Reflections from a Gifted Program Dropout
by Andrea Goto
So this sealed envelope was sent home from Ava’s school the other day.
When you get such a letter it usually means that your child has contracted lice, is the source of the lice, or has pretended to be lice by inappropriately latching onto other children on the play yard. To my surprise, it was none of the above. Instead, the letter asked for my approval to have my daughter tested for the “Gifted Program.”
Tested? Why does she need to be tested? She is gifted.
Now, I know what you’re thinking: “Andrea is simply using this blog post as a platform to broadcast to the world that her child is the next Bill Gates (with better hair - much better hair).” But, lest you forget, I too am gifted. Therefore, I would never make such an egregious error as pronouncing giftedness before the gifted status has been gifted by the giftee. (I can’t even stop the cleverness.)
Okay, truth be told, I’m not gifted (please gasp in surprise out of courtesy). At least I was never enrolled in a gifted program. I was, however, tested many times. Many, many, many times. But without fail, the administrators would look over my test scores and say, “Huh. Guess we were wrong.” And back I went to my remedial math class where I was at least gifted with comfort and happiness.
“It’s far better to have love and lost, then to never have loved at all.” I suppose the same thing applies to the relentless attempt to uncover my giftedness. It is better to have been briefly considered gifted and proven otherwise, then to never have been considered at all. Maybe. But it got a little silly.
Once, in middle school, they altogether ignored the test results and elevated me to an advanced math class. Mom was so proud. I was terrified. They handed me a ruler on my first day. Up until that point I had used a ruler for two things: to construct a perfect diving board for Barbie, and as a means to deploy welts on my sister’s bum. But to measure? Please. That’s what dads are for.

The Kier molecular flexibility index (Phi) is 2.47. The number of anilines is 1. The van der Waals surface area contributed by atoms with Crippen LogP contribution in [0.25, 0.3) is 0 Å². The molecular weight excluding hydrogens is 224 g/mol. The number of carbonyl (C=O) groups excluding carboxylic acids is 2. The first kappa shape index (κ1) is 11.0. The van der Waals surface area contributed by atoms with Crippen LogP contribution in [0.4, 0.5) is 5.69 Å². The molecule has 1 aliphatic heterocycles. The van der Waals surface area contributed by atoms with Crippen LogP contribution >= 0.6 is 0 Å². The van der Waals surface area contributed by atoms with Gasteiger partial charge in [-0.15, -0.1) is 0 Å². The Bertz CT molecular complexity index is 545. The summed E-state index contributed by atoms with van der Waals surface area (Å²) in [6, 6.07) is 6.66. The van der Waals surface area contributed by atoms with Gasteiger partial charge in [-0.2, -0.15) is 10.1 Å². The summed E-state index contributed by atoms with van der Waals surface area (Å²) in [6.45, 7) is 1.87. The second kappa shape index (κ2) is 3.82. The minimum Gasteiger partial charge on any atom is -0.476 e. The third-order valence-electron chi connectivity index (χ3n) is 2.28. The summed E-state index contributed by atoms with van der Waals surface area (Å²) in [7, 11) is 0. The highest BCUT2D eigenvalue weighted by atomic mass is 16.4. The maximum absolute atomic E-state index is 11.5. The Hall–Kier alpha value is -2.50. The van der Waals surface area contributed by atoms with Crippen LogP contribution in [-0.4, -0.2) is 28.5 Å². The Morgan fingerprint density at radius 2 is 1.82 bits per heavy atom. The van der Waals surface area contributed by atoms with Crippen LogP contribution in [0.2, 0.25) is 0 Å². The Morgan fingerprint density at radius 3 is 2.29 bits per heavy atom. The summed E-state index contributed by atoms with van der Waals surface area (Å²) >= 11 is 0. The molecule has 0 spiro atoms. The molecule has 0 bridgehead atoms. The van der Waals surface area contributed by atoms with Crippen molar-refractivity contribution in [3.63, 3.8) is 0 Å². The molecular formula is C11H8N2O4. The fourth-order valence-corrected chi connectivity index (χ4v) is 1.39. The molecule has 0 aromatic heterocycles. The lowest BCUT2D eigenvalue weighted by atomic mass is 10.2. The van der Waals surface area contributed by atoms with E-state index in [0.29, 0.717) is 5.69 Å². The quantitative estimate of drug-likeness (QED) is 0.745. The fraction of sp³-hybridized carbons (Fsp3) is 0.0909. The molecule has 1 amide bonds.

As the kids around me happily measured and recorded their findings like busy little bees on speed, I felt my cheeks grow hot with embarrassment. No one would help me. The teacher couldn’t understand my hesitation - after all, I was “gifted,” right? I tried to look studious holding the ruler up to random items around the room, including the globe, which apparently isn’t a good way to measure circumference, but I never recorded a single thing. Regardless, I could barely see though the tears puddling in my eyes.
That night I told my mom that I didn’t want to be in the “smart class” anymore and she withdrew me without hesitation. Then I was the kid who couldn’t cut it, but I think I at least scored some points with the “average kids” - like I was a little bit badass for ditching “math with rulers.” Yeah, that’s me. I define subversive.
I know why they tested me. I followed the rules. I was polite. I was motivated to please. Socially, I was a Rhodes Scholar, but intellectually I hovered somewhere between Beavis and Doogie Howser.
So, knowing all that, you may wonder why I was so giddy about Ava’s letter. Quite simply, because I’m hoping that the times have changed. From what I can tell, they now measure aptitude in areas beyond I.Q. - areas that include “creativity” and “motivation” (see, I knew I was gifted!).
When Ava asked what all this testing meant, I had to restrain myself from over-exaggerating its importance, because she gets a little anxious about tests and, well, that would rank right up there with pageant moms who dress their daughters in tube tops and thigh-high boots.
“It’s just a way to make sure that everyone gets put into a class that best suits their needs and abilities,” I said, channeling the inner politician I didn’t know I had residing in me. “So don’t worry about getting the answers ‘right’, just do your best and that way you’ll get put into the right class for you. Does that make sense?”
I held my breath.
Exhale. Pat on the back. And then, Did I just hear what I said?
That’s right, wherever Ava finds herself next year I need to trust that it’s the right place for her. And while it’s secretly validating to have a “gifted” kid, it’s even better if they can grow up having a healthy relationship with rulers.
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